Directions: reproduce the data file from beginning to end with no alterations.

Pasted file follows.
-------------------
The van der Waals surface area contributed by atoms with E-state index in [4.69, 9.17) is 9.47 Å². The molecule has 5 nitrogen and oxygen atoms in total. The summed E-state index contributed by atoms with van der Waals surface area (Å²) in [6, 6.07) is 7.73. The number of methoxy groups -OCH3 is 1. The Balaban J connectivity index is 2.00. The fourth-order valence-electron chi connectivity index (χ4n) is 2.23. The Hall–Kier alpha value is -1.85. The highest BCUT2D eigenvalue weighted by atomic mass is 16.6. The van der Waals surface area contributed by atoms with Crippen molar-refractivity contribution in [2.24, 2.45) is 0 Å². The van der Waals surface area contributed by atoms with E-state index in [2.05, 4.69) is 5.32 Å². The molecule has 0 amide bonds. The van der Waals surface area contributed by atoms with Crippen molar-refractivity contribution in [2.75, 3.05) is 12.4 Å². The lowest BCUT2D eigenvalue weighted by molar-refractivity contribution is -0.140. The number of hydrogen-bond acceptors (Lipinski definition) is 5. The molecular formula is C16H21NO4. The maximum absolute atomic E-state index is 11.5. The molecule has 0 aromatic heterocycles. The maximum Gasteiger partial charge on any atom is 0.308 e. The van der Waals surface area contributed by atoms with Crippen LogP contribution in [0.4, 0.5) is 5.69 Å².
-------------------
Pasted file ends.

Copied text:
The van der Waals surface area contributed by atoms with E-state index in [4.69, 9.17) is 9.47 Å². The molecule has 5 nitrogen and oxygen atoms in total. The summed E-state index contributed by atoms with van der Waals surface area (Å²) in [6, 6.07) is 7.73. The number of methoxy groups -OCH3 is 1. The Balaban J connectivity index is 2.00. The fourth-order valence-electron chi connectivity index (χ4n) is 2.23. The Hall–Kier alpha value is -1.85. The highest BCUT2D eigenvalue weighted by atomic mass is 16.6. The van der Waals surface area contributed by atoms with Crippen molar-refractivity contribution in [2.24, 2.45) is 0 Å². The van der Waals surface area contributed by atoms with E-state index in [2.05, 4.69) is 5.32 Å². The molecule has 0 amide bonds. The van der Waals surface area contributed by atoms with Crippen molar-refractivity contribution in [2.75, 3.05) is 12.4 Å². The lowest BCUT2D eigenvalue weighted by molar-refractivity contribution is -0.140. The number of hydrogen-bond acceptors (Lipinski definition) is 5. The molecular formula is C16H21NO4. The maximum absolute atomic E-state index is 11.5. The molecule has 0 aromatic heterocycles. The maximum Gasteiger partial charge on any atom is 0.308 e. The van der Waals surface area contributed by atoms with Crippen LogP contribution in [0.4, 0.5) is 5.69 Å².